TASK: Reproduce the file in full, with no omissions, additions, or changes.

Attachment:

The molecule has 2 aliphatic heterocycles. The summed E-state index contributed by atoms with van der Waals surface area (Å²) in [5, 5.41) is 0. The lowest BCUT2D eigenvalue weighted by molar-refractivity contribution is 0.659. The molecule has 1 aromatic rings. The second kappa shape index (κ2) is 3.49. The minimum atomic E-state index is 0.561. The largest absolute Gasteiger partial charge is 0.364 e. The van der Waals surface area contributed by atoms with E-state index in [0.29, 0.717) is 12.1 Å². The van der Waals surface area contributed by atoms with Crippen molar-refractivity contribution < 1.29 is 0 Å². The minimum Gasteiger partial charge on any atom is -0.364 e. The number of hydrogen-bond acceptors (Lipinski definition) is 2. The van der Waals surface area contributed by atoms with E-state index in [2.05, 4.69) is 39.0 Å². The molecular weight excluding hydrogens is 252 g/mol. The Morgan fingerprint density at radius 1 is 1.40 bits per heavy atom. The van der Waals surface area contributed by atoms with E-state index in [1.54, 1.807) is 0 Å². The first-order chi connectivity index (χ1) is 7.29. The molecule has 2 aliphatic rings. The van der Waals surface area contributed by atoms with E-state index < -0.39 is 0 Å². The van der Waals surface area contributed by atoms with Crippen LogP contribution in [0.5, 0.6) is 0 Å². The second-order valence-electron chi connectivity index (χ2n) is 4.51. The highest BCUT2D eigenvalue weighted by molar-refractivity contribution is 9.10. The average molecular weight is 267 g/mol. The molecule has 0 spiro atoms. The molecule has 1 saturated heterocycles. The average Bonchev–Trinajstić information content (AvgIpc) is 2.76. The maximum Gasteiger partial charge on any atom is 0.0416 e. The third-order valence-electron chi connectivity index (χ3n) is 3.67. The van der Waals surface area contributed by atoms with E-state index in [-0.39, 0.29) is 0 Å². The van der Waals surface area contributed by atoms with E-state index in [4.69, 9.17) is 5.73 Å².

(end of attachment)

The molecule has 2 aliphatic heterocycles. The summed E-state index contributed by atoms with van der Waals surface area (Å²) in [5, 5.41) is 0. The lowest BCUT2D eigenvalue weighted by molar-refractivity contribution is 0.659. The molecule has 1 aromatic rings. The second kappa shape index (κ2) is 3.49. The minimum atomic E-state index is 0.561. The largest absolute Gasteiger partial charge is 0.364 e. The van der Waals surface area contributed by atoms with E-state index in [0.29, 0.717) is 12.1 Å². The van der Waals surface area contributed by atoms with Crippen molar-refractivity contribution < 1.29 is 0 Å². The minimum Gasteiger partial charge on any atom is -0.364 e. The number of hydrogen-bond acceptors (Lipinski definition) is 2. The van der Waals surface area contributed by atoms with E-state index in [2.05, 4.69) is 39.0 Å². The molecular weight excluding hydrogens is 252 g/mol. The Morgan fingerprint density at radius 1 is 1.40 bits per heavy atom. The van der Waals surface area contributed by atoms with E-state index in [1.54, 1.807) is 0 Å². The first-order chi connectivity index (χ1) is 7.29. The molecule has 2 aliphatic rings. The van der Waals surface area contributed by atoms with E-state index < -0.39 is 0 Å². The van der Waals surface area contributed by atoms with Crippen LogP contribution in [0.5, 0.6) is 0 Å². The second-order valence-electron chi connectivity index (χ2n) is 4.51. The highest BCUT2D eigenvalue weighted by molar-refractivity contribution is 9.10. The average molecular weight is 267 g/mol. The molecule has 0 spiro atoms. The molecule has 1 saturated heterocycles. The average Bonchev–Trinajstić information content (AvgIpc) is 2.76. The maximum Gasteiger partial charge on any atom is 0.0416 e. The third-order valence-electron chi connectivity index (χ3n) is 3.67. The van der Waals surface area contributed by atoms with E-state index in [-0.39, 0.29) is 0 Å². The van der Waals surface area contributed by atoms with E-state index in [4.69, 9.17) is 5.73 Å².